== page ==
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February 29, 2024

1. Seth Becker at Venus Over Manhattan, through March 9.

Bats, 2023. Oil on panel, 9 x 11.5 in (22.9 x 29.2 cm). Courtesy of the artist and Venus Over Manhattan, New York.

Thirty-one small oil-on-panel paintings, often measuring less than twelve inches on any side, dot the walls of the gallery in A Boy’s Head, Seth Becker’s debut solo show in New York City. Each of the paintings here (all 2023)—featuring images of figures, animals and landscapes—captures a quiet moment. Several show artists at work; others imaginatively depict the dreams of animals and people. One features a whale sinking a ship; there are two portraits of Batman.

Paintings by the artist, who lives and works in Wappingers Falls, a small town south of Poughkeepsie, lend the gallery a sense of tranquility that can offer a welcome relief from the chaos of New York City. Each work also exerts a magnetic pull on viewers, drawing them near to examine the intricate brushstrokes that enliven the surfaces. One painting in particular, Bats, captured my imagination. Here, a pale moon hangs poised over a tree line, while a cauldron of bats flies across the sky, into the sunset. A haunting image, it could suggest a counterpoint to the turmoil in van Gogh’s Wheatfield with Crows (1890), the iconic painting that the Dutch artist completed just weeks before his death. But Becker’s work evokes the cathartic feeling of lying in a cold field, gazing skyward at the full moon. There is an understated eeriness to Becker’s painting: the dark silhouette of the tree line hints at the potential danger lurking within the shadows.

Poet at Work, 2023. Oil and collage on panel, 9 x 12 in (22.9 x 30.5 cm). Courtesy the artist and Venus Over Manhattan, New York.

Perhaps the key to unraveling the work’s meaning—whether the image indicates fear or contemplation—can be found in another painting, Poet at Work. Here, a man sitting at a typewriter casts deep shadows on the wall beside him, while a fox perched at his desk turns to bark at him. The scene recalls Goya’s The Sleep of Reason Produces Monsters (1799), prompting a meditation on the eternal struggle between logic and creativity that torments an artist in the creative act. Becker captures this conflict in a fresh way, presenting it as one between the resolve to create and the fear of what might be conjured.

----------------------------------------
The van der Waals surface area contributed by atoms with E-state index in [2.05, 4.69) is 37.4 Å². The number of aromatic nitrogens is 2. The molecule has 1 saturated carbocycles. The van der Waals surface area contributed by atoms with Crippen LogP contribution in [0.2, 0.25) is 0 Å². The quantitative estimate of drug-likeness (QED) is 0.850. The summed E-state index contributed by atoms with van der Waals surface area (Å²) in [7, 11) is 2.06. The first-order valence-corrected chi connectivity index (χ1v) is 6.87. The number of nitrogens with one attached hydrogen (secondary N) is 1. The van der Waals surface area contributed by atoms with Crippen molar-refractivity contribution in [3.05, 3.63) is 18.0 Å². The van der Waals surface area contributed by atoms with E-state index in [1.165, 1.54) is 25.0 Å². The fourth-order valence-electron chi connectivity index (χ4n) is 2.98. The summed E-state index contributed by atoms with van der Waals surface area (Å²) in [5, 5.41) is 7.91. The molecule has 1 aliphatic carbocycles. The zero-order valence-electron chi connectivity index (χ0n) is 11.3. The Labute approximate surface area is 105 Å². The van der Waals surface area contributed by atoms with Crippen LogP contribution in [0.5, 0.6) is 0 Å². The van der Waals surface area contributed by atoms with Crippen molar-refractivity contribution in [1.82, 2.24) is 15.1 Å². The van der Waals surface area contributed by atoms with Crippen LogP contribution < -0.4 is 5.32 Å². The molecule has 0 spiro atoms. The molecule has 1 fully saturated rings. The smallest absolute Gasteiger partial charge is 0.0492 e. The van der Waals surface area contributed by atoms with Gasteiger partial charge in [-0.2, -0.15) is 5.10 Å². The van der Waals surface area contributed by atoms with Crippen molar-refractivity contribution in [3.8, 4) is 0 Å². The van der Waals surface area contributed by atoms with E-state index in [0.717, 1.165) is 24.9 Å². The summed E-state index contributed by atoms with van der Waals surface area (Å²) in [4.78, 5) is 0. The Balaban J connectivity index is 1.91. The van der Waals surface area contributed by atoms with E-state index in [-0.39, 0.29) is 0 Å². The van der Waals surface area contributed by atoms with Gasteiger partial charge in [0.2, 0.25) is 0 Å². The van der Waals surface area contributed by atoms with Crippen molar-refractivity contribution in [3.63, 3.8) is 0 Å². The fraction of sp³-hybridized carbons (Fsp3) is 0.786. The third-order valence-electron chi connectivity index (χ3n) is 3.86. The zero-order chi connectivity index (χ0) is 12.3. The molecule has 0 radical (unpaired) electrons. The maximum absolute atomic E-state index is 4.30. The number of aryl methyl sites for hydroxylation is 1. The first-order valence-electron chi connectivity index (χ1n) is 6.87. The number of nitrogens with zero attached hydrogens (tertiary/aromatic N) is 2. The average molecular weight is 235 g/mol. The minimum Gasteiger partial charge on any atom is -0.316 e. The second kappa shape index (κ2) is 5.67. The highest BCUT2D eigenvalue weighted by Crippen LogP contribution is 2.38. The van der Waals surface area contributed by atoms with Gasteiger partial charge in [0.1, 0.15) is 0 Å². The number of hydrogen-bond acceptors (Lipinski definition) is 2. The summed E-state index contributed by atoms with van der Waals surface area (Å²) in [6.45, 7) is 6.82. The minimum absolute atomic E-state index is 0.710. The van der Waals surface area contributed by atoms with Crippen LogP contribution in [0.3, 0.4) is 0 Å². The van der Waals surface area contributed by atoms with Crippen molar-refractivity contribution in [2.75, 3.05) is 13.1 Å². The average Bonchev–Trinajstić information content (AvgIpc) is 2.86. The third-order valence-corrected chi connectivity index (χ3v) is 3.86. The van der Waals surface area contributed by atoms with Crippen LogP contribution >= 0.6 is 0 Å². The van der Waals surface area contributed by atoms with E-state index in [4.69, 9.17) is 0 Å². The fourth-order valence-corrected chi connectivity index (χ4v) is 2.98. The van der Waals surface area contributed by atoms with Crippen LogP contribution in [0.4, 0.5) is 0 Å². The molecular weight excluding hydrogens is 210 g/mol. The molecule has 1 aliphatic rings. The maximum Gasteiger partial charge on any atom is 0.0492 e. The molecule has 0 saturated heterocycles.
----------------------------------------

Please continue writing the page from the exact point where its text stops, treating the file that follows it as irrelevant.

Brianna Di Monda

Raymond Saunders at Andrew Kreps

2. Raymond Saunders at David Zwirner and Andrew Kreps, through March 30.

Post No Bills, a career-spanning survey for 89-year-old Oakland, California-based artist Raymond Saunders unfolds in two grand white gallery spaces of David Zwirner and Andrew Kreps. The installations beautifully showcase major mixed-media assemblages and paintings on canvas with sociopolitical undertones from 1968 to 2007. To know that the artist, who has dementia, may not be fully aware of this show, adds a feeling of melancholy to the two-part exhibition given the works’ great emphasis on memory and the passage of time. Throughout the show, an array of symbols appear—personal, cultural and religious; they underscore the fragility of life’s ephemera, and the solitude of an interior existence that can never be fully understood by another.

Places Near and Far, 1986. Acrylic, spray paint, chalk, collage, and mixed media on canvas, 80 x 61 1/2 in (203.2 x 154.9 cm).

Most of the works are roughly covered in black tar-like paint, with splotches of bright emergency-tape yellow and other strong primary colors, overlaid with an amalgam of cutouts from newspapers, postcards, wallpaper samples, and wooden objects. Some compositions feature chalk-like outlines of figures, scribbled lines, scrunches of tape, ribbons, and spray painted here and there with drips and blotches. Two large paintings—Drawing a Still Life (1987) or Untitled (1996), over 6 by 5 feet, and 8 by 4 feet, respectively—impart the complexity of Saunders’s thinking—encompassing a personal expression of the African American experience. Street-smart and hyper-energetic, the works force a consideration of others’ lives. In his hands, common, found objects, ostensibly random markings, shapes, colors, and mundane images become talismanic, and deeply moving.     

 —Louise Decoppet

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